The 20th Engineers was reorganized and assigned to the 1st Cavalry Division as part of the Engineer Restructure Initiative. ERI (and its previous incarnation, E-Force) was a decade-long effort to improve the contribution of engineers on the forward edge of battle. Each mechanized infantry division and armored division was re-organized, from its old design of only a single divisional engineer battalion, to an Engineer Brigade with three battalions. As part of the ERI, the 20th Engineer Battalion was ordered to convert from a wheeled, Corps-level battalion, to a mechanized, division-level battalion. In June 1992, the 20th Engineers moved from Fort Campbell to Fort Hood, Texas, to become part of the 1st Cavalry Division. Company D was inactivated as part of the reorganization. The battalion commander that supervised the reorganization, Lt Col Joe Miller, gave the battalion its nickname, Lumberjacks, in honor of the forestry mission of the original 20th Engineers; the nickname is used to this day over tactical radio systems and everyday troop-speak.
The 1st Cavalry Division's 20th Engineers consisted of a Headquarters Company and three line companies, A, B, and C. Engineers were transported in M113 armored personnel carriers (APCs) instead of dump trucks; earthmoving tasks were performed by the M9 armored combat earthmover (ACE) instead of bulldozers; and bridges were emplaced by a tank-based armored vehicle launched bridge (AVLB) instead of constructed by brute labor. As part of III Corps and the 1st Cavalry Division, the 20th Engineers were among the first in the Army to gain a wide range of information age, digital technologies to improve battlefield effectiveness and combined arms integration. The 20th Engineers were normally employed as part of the division's 1st Brigade Combat Team; each of the 20th Engineer companies was designed so that it could be task organized to a maneuver task force, or could be employed under its parent battalion for major engineer operations.
In addition to yearly rotations to the National Training Center and other combined arms training, the 20th Engineers continued its long tradition of rapid response to the country's needs.
In August 1994, under the command of Lt. Col. Bruce Porter (1994-1996), the 20th Engineers returned to its roots in the Forest, as it deployed as a task force headquarters to fight forest fires in the Boise National Forest, Idaho (Idaho City Fire Complex). The battalion repeated this mission [pictures] in August 2000 in the Lolo National Forest, Montana. In both operations, the Lumberjacks performed with a level of distinction that would have made the Foresters of WW1 proud. Participants in each of the operations were awarded a Humanitarian Service Medal.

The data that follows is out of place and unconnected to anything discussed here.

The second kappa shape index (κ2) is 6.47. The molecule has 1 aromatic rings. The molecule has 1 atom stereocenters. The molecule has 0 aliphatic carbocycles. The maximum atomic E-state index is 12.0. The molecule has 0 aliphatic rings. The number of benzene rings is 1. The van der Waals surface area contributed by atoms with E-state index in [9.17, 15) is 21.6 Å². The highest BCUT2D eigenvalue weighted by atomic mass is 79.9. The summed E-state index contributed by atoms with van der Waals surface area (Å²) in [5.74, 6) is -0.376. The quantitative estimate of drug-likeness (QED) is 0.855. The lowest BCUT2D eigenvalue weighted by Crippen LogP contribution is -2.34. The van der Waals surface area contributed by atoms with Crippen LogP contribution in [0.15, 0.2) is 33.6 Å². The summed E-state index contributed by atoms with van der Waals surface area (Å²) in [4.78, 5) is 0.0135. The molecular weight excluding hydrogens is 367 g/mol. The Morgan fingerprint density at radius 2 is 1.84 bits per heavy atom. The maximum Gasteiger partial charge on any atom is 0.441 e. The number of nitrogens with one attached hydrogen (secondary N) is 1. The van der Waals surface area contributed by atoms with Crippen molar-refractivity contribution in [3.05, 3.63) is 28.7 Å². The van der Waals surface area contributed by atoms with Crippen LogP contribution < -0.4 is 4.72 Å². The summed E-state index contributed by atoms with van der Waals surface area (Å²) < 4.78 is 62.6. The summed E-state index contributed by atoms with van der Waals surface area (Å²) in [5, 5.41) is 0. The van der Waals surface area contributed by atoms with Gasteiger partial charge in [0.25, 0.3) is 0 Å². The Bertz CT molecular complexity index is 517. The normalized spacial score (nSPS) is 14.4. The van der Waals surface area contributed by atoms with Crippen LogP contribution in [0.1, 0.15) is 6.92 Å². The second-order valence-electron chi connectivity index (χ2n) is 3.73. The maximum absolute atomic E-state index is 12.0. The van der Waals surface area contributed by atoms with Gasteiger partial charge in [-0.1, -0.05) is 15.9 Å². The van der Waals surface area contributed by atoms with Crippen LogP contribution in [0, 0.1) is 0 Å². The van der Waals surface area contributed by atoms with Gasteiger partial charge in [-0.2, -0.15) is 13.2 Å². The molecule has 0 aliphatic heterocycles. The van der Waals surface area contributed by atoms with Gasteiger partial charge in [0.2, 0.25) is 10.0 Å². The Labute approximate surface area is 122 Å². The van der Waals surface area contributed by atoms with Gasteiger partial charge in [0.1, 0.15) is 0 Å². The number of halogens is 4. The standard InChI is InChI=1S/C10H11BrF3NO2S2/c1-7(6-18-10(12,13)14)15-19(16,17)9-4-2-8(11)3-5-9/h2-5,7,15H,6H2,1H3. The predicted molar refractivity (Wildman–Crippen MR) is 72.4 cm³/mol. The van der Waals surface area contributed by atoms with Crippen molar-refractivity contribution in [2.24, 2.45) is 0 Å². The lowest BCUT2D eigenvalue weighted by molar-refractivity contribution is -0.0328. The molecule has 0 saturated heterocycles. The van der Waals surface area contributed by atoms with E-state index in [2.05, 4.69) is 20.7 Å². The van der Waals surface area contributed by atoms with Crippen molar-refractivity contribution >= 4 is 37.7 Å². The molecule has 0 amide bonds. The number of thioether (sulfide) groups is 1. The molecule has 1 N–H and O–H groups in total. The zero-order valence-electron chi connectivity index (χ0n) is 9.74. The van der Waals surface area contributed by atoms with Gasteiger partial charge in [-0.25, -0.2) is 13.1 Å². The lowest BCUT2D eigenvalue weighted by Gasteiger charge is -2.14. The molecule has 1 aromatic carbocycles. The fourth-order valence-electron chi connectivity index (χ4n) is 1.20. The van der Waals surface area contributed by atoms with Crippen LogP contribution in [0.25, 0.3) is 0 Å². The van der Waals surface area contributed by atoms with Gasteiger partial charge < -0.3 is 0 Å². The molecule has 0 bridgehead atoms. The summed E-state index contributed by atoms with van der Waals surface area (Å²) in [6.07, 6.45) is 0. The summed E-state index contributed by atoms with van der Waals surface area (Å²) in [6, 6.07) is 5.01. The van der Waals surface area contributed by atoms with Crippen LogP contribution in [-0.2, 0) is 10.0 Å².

The Lumberjacks Return to Their Roots in the Forest
Operations in Northeast Asia - Korea
In the Fall of 1995, under the command of Lt. Col. Bruce Porter (1994-1996), the battalion headquarters and Company C deployed with 2-8 Cavalry to the mountains of Korea as part of Operation Foal Eagle. The deployed soldiers trained ROK soldiers, learned the Korean landscape and culture, and honed their combined arms war-fighting skills.
Operations in Southwest Asia - Kuwait
In February 1997, Company C again deployed, this time with 1-7 Cavalry to the sands of Kuwait as part of Operation Sand Saber. The soldiers of Castle built ranges and trained with Kuwaiti soldiers, then redeployed in June 1997. Company A executed a similar operation in December 2000, as it deployed as part of Task Force 2-5 Cavalry in Operation Desert Spring. Those deploying to Desert Spring were awarded an Armed Forces Expeditionary Medal.
Operations in Southern Europe - Bosnia
In September 1998, under the command of Lt. Col. Bill Haight (1998-2000), the battalion deployed to Bosnia-Herzegovina to support peacekeeping operations for Operation Joint Forge. Assigned to operate alongside 2-5 Cavalry, 1-8 Cavalry, and 2-8 Cavalry, the 20th Engineers was critical to the success accomplished during the deployment. The battalion conducted civil infrastructure reconstruction projects, identification of future areas for de-mining operations, and was a significant contributor in maintaining social stability within the conflicted society. Soldiers worked with both NATO and non-NATO allied forces (such as the Romanians in the photo to the left) in various projects such as reconnaissance, bridge construction, and bridge repair. Soldiers that deployed to Bosnia were awarded a NATO Medal.
The War in Iraq
In xxx of 2004, under the command of Lt. Col. Lawrence Barrett Holmes, the 20th Engineers deployed with the parent 1st Cavalry Division to the war in Iraq.
Click the image below to see the 20th Engineers in Iraq
Return to Fort Hood and Inactivation
Shortly after the 20th Engineers' return from Iraq in 2005, the battalion was again ordered into a major reorganization. As part of the Army's Transformation, the battalion was inactivated. Two of the line companies of the 20th Engineers were assigned directly to maneuver battalions: Company A to 2nd Battalion, 8th Cavalry and Company B to 2nd Battalion, 5th Cavalry; and Company C was disbanded. The battalion headquarters became the base upon which the Special Troops Battalion of the 1st Brigade, 1st Cavalry Division was built.
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